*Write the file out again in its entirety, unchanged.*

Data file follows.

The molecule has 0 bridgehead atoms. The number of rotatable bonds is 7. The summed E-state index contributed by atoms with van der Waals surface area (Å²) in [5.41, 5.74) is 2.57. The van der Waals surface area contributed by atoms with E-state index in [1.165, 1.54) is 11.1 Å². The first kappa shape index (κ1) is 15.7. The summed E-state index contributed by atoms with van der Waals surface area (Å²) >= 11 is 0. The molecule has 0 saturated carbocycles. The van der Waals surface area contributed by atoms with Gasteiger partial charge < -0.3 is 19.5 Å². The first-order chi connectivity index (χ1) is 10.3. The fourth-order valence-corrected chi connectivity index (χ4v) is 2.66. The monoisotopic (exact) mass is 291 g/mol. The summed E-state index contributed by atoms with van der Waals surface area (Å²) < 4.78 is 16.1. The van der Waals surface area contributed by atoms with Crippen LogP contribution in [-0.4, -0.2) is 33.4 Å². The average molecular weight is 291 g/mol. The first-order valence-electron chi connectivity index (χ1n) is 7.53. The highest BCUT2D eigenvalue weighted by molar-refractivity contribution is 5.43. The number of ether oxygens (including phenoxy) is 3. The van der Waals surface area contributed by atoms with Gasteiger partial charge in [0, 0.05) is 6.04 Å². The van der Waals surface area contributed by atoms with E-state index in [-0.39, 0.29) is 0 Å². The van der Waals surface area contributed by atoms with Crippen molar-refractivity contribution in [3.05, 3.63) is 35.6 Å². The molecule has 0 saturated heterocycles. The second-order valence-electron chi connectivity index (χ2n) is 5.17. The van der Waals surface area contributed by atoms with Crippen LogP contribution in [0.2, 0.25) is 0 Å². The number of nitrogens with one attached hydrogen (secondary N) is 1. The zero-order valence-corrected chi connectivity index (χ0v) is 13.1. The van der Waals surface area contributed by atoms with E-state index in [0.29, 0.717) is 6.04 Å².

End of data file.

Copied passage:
The molecule has 0 bridgehead atoms. The number of rotatable bonds is 7. The summed E-state index contributed by atoms with van der Waals surface area (Å²) in [5.41, 5.74) is 2.57. The van der Waals surface area contributed by atoms with E-state index in [1.165, 1.54) is 11.1 Å². The first kappa shape index (κ1) is 15.7. The summed E-state index contributed by atoms with van der Waals surface area (Å²) >= 11 is 0. The molecule has 0 saturated carbocycles. The van der Waals surface area contributed by atoms with Gasteiger partial charge < -0.3 is 19.5 Å². The first-order chi connectivity index (χ1) is 10.3. The fourth-order valence-corrected chi connectivity index (χ4v) is 2.66. The monoisotopic (exact) mass is 291 g/mol. The summed E-state index contributed by atoms with van der Waals surface area (Å²) < 4.78 is 16.1. The van der Waals surface area contributed by atoms with Crippen LogP contribution in [-0.4, -0.2) is 33.4 Å². The average molecular weight is 291 g/mol. The first-order valence-electron chi connectivity index (χ1n) is 7.53. The highest BCUT2D eigenvalue weighted by molar-refractivity contribution is 5.43. The number of ether oxygens (including phenoxy) is 3. The van der Waals surface area contributed by atoms with Gasteiger partial charge in [0, 0.05) is 6.04 Å². The van der Waals surface area contributed by atoms with E-state index in [-0.39, 0.29) is 0 Å². The van der Waals surface area contributed by atoms with Crippen molar-refractivity contribution in [3.05, 3.63) is 35.6 Å². The molecule has 0 saturated heterocycles. The second-order valence-electron chi connectivity index (χ2n) is 5.17. The van der Waals surface area contributed by atoms with Crippen LogP contribution in [0.2, 0.25) is 0 Å². The number of nitrogens with one attached hydrogen (secondary N) is 1. The zero-order valence-corrected chi connectivity index (χ0v) is 13.1. The van der Waals surface area contributed by atoms with E-state index in [0.29, 0.717) is 6.04 Å².